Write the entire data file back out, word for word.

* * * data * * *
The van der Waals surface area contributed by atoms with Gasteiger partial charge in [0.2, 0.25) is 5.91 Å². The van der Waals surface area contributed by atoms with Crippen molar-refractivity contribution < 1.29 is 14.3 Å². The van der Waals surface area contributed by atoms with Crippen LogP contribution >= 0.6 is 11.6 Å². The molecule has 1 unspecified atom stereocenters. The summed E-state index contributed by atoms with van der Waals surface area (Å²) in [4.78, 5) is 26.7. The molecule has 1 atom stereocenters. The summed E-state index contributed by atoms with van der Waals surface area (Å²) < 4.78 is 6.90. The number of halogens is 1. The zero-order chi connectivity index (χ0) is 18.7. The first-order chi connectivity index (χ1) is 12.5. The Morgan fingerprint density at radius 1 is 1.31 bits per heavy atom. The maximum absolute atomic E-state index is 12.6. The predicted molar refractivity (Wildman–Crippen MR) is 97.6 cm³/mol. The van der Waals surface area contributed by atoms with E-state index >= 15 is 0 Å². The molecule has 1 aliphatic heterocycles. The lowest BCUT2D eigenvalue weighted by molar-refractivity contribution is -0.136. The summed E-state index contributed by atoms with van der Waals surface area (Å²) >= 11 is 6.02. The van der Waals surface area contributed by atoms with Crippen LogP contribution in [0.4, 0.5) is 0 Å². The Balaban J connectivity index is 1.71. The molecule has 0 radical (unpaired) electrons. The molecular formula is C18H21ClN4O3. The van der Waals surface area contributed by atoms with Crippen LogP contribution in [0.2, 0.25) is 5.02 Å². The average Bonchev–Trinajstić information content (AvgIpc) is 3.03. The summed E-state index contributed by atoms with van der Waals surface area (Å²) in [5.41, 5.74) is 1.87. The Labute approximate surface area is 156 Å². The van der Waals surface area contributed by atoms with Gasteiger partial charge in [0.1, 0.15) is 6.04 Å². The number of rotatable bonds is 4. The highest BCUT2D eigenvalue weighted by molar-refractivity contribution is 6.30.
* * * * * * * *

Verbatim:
The van der Waals surface area contributed by atoms with Gasteiger partial charge in [0.2, 0.25) is 5.91 Å². The van der Waals surface area contributed by atoms with Crippen molar-refractivity contribution < 1.29 is 14.3 Å². The van der Waals surface area contributed by atoms with Crippen LogP contribution >= 0.6 is 11.6 Å². The molecule has 1 unspecified atom stereocenters. The summed E-state index contributed by atoms with van der Waals surface area (Å²) in [4.78, 5) is 26.7. The molecule has 1 atom stereocenters. The summed E-state index contributed by atoms with van der Waals surface area (Å²) < 4.78 is 6.90. The number of halogens is 1. The zero-order chi connectivity index (χ0) is 18.7. The first-order chi connectivity index (χ1) is 12.5. The Morgan fingerprint density at radius 1 is 1.31 bits per heavy atom. The maximum absolute atomic E-state index is 12.6. The predicted molar refractivity (Wildman–Crippen MR) is 97.6 cm³/mol. The van der Waals surface area contributed by atoms with E-state index >= 15 is 0 Å². The molecule has 1 aliphatic heterocycles. The lowest BCUT2D eigenvalue weighted by molar-refractivity contribution is -0.136. The summed E-state index contributed by atoms with van der Waals surface area (Å²) >= 11 is 6.02. The van der Waals surface area contributed by atoms with Crippen LogP contribution in [0.4, 0.5) is 0 Å². The Balaban J connectivity index is 1.71. The molecule has 0 radical (unpaired) electrons. The molecular formula is C18H21ClN4O3. The van der Waals surface area contributed by atoms with Crippen LogP contribution in [0.2, 0.25) is 5.02 Å². The average Bonchev–Trinajstić information content (AvgIpc) is 3.03. The summed E-state index contributed by atoms with van der Waals surface area (Å²) in [5.41, 5.74) is 1.87. The Labute approximate surface area is 156 Å². The van der Waals surface area contributed by atoms with Gasteiger partial charge in [0.1, 0.15) is 6.04 Å². The number of rotatable bonds is 4. The highest BCUT2D eigenvalue weighted by molar-refractivity contribution is 6.30.